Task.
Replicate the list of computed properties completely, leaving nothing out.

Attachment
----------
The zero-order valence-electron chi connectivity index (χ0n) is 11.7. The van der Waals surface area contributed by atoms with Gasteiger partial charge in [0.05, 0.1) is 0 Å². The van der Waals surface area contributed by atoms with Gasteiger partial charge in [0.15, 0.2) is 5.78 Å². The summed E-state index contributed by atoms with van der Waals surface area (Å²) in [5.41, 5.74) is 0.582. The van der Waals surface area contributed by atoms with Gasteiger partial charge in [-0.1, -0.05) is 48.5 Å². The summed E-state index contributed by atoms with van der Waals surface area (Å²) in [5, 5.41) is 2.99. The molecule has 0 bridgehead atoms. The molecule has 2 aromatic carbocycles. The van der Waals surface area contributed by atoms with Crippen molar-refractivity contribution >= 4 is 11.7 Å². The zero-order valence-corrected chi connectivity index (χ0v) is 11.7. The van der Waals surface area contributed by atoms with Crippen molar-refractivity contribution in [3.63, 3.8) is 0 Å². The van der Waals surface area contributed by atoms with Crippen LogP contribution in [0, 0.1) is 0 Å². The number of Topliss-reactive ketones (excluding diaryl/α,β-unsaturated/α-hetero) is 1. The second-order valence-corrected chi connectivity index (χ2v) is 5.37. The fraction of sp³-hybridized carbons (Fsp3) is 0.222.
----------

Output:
The zero-order valence-electron chi connectivity index (χ0n) is 11.7. The van der Waals surface area contributed by atoms with Gasteiger partial charge in [0.05, 0.1) is 0 Å². The van der Waals surface area contributed by atoms with Gasteiger partial charge in [0.15, 0.2) is 5.78 Å². The summed E-state index contributed by atoms with van der Waals surface area (Å²) in [5.41, 5.74) is 0.582. The van der Waals surface area contributed by atoms with Gasteiger partial charge in [-0.1, -0.05) is 48.5 Å². The summed E-state index contributed by atoms with van der Waals surface area (Å²) in [5, 5.41) is 2.99. The molecule has 0 bridgehead atoms. The molecule has 2 aromatic carbocycles. The van der Waals surface area contributed by atoms with Crippen molar-refractivity contribution >= 4 is 11.7 Å². The zero-order valence-corrected chi connectivity index (χ0v) is 11.7. The van der Waals surface area contributed by atoms with Crippen molar-refractivity contribution in [3.63, 3.8) is 0 Å². The van der Waals surface area contributed by atoms with Crippen LogP contribution in [0, 0.1) is 0 Å². The number of Topliss-reactive ketones (excluding diaryl/α,β-unsaturated/α-hetero) is 1. The second-order valence-corrected chi connectivity index (χ2v) is 5.37. The fraction of sp³-hybridized carbons (Fsp3) is 0.222.